The UK government is set to make it easier for towns and cities to close roads to cars as part of a £250 million active travel fund package to encourage walking and cycling.
The new scheme has been introduced as part of plans to help people return to work following the coronavirus pandemic. Social-distancing measures set to be introduced will dramatically reduce capacity on public transport. To ease that pressure, the government wants to encourage people to walk or cycle. It cites a recent survey that found more than 40% of urban journeys were less than two miles.
The scheme will be the first part of a planned £2 billion investment, built into a previously announced £5bn scheme to boost cycling and bus use. The government says there has been a 70% increase in bicycle usage since the lockdown began.
The government has fast-tracked statutory guidance to update the Traffic Management Act 2004. It gives local authorities in areas with high public transport usage the ability to close roads to cars, widen the implementation of 20mph speed limits and introduce expanded facilities for cycling.
That could include mandatory cycle lanes, converting traffic lanes and parking bays into cycle lanes and installing physical barriers between cycle lanes and car lanes. Certain roads could be closed to traffic at certain times and barriers could be installed to block roads that are closed to cars.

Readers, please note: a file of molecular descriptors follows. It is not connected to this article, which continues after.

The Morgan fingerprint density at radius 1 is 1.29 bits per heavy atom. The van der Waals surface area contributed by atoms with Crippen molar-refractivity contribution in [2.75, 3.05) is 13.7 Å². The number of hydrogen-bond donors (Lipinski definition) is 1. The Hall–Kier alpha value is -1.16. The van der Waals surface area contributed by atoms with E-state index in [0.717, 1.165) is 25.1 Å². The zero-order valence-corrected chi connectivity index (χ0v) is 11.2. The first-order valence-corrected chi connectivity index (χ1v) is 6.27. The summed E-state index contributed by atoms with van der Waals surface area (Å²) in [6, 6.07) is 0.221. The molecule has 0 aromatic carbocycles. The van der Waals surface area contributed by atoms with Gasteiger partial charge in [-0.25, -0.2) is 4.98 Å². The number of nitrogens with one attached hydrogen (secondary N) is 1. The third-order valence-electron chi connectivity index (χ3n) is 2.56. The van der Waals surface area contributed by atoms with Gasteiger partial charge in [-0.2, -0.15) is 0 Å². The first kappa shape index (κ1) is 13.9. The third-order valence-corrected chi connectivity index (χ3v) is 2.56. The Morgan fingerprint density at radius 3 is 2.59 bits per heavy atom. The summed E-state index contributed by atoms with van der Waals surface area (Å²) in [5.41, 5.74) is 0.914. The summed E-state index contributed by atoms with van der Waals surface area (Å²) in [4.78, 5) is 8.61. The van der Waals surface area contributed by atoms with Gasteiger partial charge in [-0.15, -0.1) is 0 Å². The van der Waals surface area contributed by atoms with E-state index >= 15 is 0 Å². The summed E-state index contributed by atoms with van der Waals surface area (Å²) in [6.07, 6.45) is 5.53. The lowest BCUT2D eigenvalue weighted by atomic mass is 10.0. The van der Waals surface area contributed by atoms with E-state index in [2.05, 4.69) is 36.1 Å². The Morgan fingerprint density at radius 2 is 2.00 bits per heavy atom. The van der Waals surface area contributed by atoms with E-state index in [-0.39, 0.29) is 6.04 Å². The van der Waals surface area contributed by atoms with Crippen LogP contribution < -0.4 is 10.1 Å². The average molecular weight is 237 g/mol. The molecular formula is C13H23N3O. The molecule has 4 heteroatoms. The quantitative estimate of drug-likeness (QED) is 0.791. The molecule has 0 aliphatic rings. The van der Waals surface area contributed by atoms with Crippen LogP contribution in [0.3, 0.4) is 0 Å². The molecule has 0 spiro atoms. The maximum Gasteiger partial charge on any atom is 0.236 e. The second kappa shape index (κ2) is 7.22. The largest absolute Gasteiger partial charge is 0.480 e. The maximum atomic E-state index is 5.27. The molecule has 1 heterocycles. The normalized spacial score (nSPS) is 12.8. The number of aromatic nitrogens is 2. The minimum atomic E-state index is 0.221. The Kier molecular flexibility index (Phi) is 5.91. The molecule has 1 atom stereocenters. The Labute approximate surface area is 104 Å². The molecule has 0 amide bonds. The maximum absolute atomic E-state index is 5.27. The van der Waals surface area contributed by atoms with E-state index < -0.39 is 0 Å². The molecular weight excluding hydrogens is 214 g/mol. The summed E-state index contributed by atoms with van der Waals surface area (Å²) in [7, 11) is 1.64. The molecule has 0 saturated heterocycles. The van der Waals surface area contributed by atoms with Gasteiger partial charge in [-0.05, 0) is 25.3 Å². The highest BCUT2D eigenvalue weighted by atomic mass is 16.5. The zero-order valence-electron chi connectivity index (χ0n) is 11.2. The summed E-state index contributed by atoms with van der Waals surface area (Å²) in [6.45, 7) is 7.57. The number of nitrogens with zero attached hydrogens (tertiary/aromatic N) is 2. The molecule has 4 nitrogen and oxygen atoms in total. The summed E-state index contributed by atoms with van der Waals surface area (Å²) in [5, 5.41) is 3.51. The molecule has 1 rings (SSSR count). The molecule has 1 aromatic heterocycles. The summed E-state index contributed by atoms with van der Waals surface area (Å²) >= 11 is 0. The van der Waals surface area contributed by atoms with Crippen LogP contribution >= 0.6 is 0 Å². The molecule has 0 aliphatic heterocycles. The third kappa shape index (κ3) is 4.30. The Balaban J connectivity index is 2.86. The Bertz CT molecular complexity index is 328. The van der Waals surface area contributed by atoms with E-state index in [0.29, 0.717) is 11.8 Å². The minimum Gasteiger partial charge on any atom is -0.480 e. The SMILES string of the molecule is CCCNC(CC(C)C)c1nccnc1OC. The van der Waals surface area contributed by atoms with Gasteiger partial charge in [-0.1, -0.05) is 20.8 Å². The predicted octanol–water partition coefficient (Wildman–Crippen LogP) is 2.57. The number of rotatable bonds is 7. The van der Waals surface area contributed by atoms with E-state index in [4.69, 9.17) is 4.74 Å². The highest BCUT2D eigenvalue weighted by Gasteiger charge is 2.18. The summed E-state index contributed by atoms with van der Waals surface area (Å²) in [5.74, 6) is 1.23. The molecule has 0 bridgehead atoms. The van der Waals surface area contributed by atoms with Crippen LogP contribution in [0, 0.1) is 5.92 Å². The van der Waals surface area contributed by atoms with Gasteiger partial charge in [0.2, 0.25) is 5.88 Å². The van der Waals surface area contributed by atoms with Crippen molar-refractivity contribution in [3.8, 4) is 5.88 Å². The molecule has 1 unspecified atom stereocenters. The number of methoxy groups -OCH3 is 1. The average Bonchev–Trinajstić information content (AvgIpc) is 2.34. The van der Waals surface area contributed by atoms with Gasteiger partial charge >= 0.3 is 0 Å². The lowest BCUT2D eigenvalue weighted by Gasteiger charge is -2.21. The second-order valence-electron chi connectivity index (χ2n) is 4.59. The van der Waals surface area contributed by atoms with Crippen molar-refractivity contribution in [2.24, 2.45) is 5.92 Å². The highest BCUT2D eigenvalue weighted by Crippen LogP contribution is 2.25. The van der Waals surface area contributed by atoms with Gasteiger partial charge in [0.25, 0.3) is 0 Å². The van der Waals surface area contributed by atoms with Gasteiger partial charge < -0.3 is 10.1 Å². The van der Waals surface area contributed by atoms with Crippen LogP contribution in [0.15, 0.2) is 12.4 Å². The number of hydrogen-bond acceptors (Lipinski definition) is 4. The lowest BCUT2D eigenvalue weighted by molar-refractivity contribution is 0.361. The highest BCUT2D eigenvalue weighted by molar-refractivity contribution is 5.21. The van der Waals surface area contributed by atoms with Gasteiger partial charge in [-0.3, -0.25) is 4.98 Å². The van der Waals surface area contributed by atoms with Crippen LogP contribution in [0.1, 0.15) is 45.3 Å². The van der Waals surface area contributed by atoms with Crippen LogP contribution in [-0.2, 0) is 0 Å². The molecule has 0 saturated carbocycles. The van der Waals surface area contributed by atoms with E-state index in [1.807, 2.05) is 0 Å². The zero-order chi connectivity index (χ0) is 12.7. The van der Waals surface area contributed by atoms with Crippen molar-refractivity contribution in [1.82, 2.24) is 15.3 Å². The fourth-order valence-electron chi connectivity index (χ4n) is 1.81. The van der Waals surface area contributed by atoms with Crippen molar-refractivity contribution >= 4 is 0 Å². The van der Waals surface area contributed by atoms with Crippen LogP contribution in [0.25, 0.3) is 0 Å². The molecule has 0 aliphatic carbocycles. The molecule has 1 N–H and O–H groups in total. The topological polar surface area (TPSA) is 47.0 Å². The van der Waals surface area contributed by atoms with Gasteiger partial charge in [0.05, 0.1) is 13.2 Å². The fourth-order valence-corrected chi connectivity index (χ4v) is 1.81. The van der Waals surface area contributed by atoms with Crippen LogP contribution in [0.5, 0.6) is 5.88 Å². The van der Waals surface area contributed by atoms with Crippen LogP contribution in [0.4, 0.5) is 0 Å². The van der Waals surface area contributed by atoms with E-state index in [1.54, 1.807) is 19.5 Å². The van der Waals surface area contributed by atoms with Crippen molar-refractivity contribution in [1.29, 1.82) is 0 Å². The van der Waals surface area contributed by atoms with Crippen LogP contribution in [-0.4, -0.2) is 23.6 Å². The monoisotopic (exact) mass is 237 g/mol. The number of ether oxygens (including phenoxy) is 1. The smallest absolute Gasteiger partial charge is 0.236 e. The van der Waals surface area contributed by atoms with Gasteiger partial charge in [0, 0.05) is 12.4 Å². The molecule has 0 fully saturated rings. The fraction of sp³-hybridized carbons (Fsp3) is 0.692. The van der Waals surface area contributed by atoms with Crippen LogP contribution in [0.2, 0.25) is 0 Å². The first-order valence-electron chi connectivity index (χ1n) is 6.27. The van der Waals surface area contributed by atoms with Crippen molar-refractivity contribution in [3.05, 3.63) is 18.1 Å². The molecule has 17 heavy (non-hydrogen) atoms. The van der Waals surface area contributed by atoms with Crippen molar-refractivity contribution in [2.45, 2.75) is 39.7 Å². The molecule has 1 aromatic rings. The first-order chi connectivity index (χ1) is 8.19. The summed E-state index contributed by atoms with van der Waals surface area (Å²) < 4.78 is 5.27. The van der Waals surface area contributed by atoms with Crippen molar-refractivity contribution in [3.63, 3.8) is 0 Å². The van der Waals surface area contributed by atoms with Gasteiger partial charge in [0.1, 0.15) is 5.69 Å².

Closing roads to cars previously required a Traffic Regulation Order (TRO), but the government has now streamlined the process, introducing the ability to introduce ‘experimental’ measures that are reviewed after installation and shortening the approval process for both temporary (up to 18 months) and permanent changes.
Transport secretary Grant Schapps said: “We know cars will continue to remain vital for many, but as we look to the future, we must build a better country with greener travel habits, cleaner air and healthier communities.”
The mayor of London, Sadiq Khan, had already announced a new 'Streetspace' plan to accomodate a "possible ten-fold increase in cycling and five-fold increase in walking" in the UK capital. That will involve creating new cycle lanes, widening pavements in town centres and creating "low-traffic neighbourhoods". While the schemes will initially be temporary and will be reviewed, Khan indicated that they could become permanent.